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Corn planting to grow on demand for ethanol

March 31, 2007|From the Associated Press

DES MOINES, IOWA — High demand from the ethanol industry and strong export sales are expected to translate this year into the biggest U.S. corn planting since 1944, according to a report released Friday.

Corn planting will be up 15% this year to 90.5 million acres, 12.1 million more acres than in 2006, the U.S. Department of Agriculture's annual prospective plantings report said.

Iowa remains on top with the most corn acres to be planted at 13.9 million -- a 10.3% increase from last year.

"A lot of the producers in the Midwest are planting more corn and not as much soybean," said Greg Thessen, field crops section head for the USDA's National Agricultural Statistics Service.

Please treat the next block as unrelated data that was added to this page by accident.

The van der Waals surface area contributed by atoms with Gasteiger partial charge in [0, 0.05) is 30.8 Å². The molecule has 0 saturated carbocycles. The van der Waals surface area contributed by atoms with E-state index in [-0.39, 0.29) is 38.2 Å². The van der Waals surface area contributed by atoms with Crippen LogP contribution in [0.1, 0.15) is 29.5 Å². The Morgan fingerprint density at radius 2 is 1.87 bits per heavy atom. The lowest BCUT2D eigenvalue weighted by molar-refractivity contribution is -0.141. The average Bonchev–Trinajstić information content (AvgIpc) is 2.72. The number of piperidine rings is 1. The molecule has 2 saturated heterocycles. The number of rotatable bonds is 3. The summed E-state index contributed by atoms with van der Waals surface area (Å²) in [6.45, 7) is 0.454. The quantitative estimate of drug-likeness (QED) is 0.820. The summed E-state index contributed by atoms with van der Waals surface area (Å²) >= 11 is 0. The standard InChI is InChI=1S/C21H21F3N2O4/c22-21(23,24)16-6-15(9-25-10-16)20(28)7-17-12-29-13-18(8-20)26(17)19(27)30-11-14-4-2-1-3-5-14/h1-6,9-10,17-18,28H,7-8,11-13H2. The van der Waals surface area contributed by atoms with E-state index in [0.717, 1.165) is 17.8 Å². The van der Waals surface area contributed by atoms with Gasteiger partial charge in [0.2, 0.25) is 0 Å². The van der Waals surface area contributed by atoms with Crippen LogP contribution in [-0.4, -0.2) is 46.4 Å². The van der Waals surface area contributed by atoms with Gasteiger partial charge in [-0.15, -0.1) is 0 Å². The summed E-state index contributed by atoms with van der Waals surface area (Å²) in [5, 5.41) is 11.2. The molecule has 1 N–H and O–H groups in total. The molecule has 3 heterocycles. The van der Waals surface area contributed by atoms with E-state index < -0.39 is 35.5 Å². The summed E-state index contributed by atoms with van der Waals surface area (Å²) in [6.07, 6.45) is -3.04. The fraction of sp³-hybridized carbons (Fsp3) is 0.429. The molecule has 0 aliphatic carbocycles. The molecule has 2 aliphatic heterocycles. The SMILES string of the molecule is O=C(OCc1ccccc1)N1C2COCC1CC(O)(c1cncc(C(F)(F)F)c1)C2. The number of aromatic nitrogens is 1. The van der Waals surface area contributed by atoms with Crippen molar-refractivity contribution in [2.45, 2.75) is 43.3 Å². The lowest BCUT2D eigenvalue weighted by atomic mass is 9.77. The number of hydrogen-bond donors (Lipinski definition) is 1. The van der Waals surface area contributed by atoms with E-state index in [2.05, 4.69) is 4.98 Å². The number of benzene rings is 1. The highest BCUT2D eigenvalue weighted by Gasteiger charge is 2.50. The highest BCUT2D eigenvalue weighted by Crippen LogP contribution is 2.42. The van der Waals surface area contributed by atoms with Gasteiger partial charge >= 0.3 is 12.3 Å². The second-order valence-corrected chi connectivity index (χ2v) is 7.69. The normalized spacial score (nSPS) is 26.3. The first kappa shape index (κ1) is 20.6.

He said even some Southern farmers were choosing corn over cotton and rice.

That switch means an 11% drop in soybean acres from 2006, with farmers planning to plant 67.1 million acres this year. Cotton is expected to reach 12.1 million acres, down 20% from 2006, and rice will drop 7% to 2.64 million acres.

Some grain plantings are expected to increase. Wheat is forecast to rise 5% to 60.3 million acres. Other increases include: sorghum, up 9%; canola, up 12%; and barley, up 7%.

During the first two weeks of March, the USDA asked more than 86,000 farmers across the country what they intended to plant this year.

Figures of actual acres planted for the year will be released June 29.

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